Conservation charities in scotland like the biggest one in england who own over a quarter million Ha protect thousands more will double in size . Ever wondered why there are next to none hen harrier south of the border
The history behind this makes me sick.
Why o why do our governments keep on giving to the rich and starving the poor? Reduced rates, greater subsides, tax breaks, and selling off the countries assets cheaply, all to help the underprivileged rich scum.
It is about time to balance the books away from those that don’t need help.
Is it a strange coincidence that the RBS sale is proposed with a £12bn loss and benefit cuts will rake in £12bn from the poorer members of our society.
Let us hope that some good will come from breaking up the rich strangle hold on our country.
the small shops get charged more pro rata NDR than supermarkets who get a reduced deal due to the size of their premises on the basis that they provide employment. Of course they often put the smaller shops out of business… Maybe it’s time to look at that too.
Land reform? It’s about time the Scottish Government stopped overruling local authorities on wind farm decisions. In the Highlands they have become an epidemic. Local communities repeatedly object to them but the Government just doesn’t listen & continues with a policy which will mean having to import power from the south. The present administration has overruled 40% of wind farms blocked by local councils. No democracy, just more centralisation & dictatorship.
Well said ICT but to some of us who have been following the wind energy saga in Scotland this has been known for years.
The real problem is that there has been no energy strategy in Scotland for many years and our political masters have taken control of something they know nothing about rather than employing engineers and financial experts with knowledge of power systems.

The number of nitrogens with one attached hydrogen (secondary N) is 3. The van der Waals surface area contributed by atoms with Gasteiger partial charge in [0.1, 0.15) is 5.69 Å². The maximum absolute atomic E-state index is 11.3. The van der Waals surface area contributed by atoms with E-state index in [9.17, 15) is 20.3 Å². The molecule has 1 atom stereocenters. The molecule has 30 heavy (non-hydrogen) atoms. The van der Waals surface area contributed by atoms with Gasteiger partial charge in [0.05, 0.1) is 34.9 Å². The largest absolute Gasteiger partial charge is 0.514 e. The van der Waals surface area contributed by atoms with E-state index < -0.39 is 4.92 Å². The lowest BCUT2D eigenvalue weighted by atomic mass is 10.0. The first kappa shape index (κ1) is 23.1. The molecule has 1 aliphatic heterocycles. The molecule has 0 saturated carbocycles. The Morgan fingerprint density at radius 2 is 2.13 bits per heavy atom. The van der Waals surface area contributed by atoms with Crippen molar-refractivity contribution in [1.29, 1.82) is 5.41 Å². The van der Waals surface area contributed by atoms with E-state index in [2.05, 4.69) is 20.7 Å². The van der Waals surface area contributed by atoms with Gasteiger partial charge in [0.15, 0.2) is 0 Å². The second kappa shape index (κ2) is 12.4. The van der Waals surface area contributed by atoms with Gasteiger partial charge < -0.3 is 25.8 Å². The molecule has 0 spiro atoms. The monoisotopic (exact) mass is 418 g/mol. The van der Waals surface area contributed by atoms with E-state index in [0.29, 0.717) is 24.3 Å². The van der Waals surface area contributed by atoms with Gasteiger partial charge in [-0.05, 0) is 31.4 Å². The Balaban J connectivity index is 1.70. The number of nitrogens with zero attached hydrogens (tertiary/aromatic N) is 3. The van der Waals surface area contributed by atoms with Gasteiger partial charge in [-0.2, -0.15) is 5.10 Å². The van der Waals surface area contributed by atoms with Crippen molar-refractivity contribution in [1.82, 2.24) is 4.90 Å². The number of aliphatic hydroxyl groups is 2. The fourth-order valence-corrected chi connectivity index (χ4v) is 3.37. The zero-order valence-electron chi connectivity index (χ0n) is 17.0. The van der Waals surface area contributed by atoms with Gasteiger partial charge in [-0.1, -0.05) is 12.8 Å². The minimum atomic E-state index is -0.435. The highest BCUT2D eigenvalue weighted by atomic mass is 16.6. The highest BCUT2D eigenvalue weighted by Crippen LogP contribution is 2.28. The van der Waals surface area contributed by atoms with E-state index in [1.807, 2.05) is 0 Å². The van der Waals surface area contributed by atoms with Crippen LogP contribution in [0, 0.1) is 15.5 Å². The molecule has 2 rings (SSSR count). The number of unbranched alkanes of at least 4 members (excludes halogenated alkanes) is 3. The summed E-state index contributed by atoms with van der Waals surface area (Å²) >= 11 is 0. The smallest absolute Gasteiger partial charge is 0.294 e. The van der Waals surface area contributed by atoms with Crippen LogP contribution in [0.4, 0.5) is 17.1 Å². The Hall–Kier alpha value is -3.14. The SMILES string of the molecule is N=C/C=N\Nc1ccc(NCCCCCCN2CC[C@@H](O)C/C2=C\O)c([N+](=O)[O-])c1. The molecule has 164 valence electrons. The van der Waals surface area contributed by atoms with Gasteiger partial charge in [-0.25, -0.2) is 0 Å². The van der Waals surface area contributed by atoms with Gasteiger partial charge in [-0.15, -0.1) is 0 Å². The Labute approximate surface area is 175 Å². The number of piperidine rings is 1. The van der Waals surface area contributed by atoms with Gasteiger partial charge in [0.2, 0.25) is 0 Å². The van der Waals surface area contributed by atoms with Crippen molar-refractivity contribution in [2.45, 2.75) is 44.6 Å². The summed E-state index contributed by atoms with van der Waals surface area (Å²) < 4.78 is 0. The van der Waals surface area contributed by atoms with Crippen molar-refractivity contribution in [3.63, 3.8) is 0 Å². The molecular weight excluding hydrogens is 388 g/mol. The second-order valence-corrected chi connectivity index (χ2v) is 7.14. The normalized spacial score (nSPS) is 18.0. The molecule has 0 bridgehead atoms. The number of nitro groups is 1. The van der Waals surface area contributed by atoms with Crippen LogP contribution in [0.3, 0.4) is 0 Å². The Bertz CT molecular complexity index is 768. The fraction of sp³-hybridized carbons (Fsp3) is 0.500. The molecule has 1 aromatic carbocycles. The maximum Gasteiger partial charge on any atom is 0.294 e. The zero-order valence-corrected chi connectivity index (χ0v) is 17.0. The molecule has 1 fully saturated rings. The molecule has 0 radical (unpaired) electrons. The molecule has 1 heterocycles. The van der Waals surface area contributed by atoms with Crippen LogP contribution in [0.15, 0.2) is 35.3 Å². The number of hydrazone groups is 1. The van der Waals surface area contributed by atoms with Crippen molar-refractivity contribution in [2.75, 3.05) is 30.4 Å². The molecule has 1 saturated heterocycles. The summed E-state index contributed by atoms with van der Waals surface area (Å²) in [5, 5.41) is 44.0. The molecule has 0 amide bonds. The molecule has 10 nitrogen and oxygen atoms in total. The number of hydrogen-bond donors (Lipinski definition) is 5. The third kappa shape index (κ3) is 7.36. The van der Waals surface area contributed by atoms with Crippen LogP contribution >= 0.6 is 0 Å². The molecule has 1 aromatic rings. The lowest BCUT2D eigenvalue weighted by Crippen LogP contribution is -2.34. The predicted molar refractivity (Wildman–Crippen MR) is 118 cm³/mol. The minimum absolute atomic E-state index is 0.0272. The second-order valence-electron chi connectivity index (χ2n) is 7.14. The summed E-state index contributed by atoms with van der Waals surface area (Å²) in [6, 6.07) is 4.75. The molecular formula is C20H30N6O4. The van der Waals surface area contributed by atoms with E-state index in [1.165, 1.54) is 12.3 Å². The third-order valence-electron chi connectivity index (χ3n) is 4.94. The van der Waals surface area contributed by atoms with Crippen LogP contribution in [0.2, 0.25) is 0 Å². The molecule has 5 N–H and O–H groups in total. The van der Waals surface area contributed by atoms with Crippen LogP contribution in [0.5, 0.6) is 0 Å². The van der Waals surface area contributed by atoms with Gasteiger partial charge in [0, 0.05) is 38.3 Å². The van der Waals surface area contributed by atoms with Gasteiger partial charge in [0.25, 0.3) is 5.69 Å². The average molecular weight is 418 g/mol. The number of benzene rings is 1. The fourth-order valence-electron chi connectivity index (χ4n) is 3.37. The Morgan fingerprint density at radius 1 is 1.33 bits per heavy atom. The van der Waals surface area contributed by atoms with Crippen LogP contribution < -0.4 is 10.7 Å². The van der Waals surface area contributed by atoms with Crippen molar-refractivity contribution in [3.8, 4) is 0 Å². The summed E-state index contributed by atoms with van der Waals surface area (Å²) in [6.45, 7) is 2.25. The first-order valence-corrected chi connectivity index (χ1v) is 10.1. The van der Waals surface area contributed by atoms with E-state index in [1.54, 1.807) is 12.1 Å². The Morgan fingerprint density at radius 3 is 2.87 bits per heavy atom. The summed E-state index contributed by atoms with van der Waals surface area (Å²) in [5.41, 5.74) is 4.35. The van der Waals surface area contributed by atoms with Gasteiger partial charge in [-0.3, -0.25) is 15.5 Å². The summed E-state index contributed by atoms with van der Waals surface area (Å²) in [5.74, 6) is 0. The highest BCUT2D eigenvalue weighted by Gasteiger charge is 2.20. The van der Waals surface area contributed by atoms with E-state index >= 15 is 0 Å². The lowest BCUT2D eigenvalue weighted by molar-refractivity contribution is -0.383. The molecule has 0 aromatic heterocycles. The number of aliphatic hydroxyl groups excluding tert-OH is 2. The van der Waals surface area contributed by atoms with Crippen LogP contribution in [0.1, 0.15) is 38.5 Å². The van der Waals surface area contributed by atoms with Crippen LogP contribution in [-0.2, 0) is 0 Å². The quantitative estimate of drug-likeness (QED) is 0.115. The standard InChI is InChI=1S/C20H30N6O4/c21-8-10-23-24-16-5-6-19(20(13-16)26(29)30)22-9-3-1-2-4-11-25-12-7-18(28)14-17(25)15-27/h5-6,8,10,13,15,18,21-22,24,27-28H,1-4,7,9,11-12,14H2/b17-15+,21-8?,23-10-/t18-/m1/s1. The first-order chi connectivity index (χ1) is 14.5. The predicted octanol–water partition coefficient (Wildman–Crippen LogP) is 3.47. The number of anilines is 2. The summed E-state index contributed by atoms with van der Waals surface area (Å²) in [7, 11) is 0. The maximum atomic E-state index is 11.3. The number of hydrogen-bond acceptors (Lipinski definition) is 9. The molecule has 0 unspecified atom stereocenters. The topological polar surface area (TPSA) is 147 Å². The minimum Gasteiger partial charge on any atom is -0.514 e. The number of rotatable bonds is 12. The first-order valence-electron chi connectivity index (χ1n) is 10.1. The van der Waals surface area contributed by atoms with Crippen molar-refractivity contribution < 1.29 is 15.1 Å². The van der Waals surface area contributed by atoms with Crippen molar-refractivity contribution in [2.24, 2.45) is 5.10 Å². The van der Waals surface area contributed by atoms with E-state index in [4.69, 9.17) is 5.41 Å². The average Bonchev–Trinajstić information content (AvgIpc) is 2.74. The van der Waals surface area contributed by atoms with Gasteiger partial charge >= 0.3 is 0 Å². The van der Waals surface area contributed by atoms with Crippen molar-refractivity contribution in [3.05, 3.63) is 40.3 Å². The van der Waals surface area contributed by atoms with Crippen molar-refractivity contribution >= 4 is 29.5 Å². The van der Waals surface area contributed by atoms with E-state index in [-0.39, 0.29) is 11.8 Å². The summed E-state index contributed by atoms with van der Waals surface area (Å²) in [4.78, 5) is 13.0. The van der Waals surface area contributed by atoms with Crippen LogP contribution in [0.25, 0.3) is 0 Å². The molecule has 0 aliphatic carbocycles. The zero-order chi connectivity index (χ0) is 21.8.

All we got was Alec Salmond and the SNP, and now we have a degraded landscape which offers little to our tourist industry and the wildlife that should inhabit our hill country.
Now they tell us that the Beauly to Denny power line is not needed after all as there will never be enough power to transmit south. What a fiasco.
Degraded landscape? – but there’s a lot more to do yet – I can still se a few tops without a mast of some description, a few glens without a line of pylons marching through and a number of hill slopes bereft of a windmill (turbines they ain’t) – come on Scotia – get into the 21st century! And can we get a few more bulldozed tracks through the hills whilst we’re at it? All this would be funny if it wasn’t so tragic – and as for the Land Reform Bill I seem to recall “And always keep a-hold of nurse, for fear of finding something worse” is this not going to penalise the “good” estates (and funnily enough I can think of several or more) because of the other bastards?
There’s not a day goes by without a letter in the P and J reporting a wind farm imposed on their community. Its really is a case of big brother. There’s a very important decision imminent ( in fact well over due ) for the Monadhliaths,a very sensitive environmental site just on the edge of the Cairngorm National Park, its announcement will really show how sincere the Holyrood or if the zealots run the show..